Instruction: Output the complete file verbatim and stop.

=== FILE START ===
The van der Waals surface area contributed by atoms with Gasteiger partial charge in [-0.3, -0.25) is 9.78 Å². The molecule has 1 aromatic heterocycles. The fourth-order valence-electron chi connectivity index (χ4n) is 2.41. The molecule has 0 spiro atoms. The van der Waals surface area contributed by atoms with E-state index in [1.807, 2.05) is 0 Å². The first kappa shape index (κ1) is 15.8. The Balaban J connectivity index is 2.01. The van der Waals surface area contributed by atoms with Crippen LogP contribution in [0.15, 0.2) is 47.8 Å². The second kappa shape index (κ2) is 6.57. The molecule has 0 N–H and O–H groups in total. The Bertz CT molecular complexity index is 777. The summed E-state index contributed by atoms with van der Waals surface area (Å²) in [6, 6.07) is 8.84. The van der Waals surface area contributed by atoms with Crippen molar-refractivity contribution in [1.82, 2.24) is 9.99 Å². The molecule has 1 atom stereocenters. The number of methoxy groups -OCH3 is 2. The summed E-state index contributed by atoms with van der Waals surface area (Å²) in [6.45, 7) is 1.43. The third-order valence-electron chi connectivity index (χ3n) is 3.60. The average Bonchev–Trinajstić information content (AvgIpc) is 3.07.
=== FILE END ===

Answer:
The van der Waals surface area contributed by atoms with Gasteiger partial charge in [-0.3, -0.25) is 9.78 Å². The molecule has 1 aromatic heterocycles. The fourth-order valence-electron chi connectivity index (χ4n) is 2.41. The molecule has 0 spiro atoms. The van der Waals surface area contributed by atoms with E-state index in [1.807, 2.05) is 0 Å². The first kappa shape index (κ1) is 15.8. The Balaban J connectivity index is 2.01. The van der Waals surface area contributed by atoms with Crippen LogP contribution in [0.15, 0.2) is 47.8 Å². The second kappa shape index (κ2) is 6.57. The molecule has 0 N–H and O–H groups in total. The Bertz CT molecular complexity index is 777. The summed E-state index contributed by atoms with van der Waals surface area (Å²) in [6, 6.07) is 8.84. The van der Waals surface area contributed by atoms with Crippen molar-refractivity contribution in [1.82, 2.24) is 9.99 Å². The molecule has 1 atom stereocenters. The number of methoxy groups -OCH3 is 2. The summed E-state index contributed by atoms with van der Waals surface area (Å²) in [6.45, 7) is 1.43. The third-order valence-electron chi connectivity index (χ3n) is 3.60. The average Bonchev–Trinajstić information content (AvgIpc) is 3.07.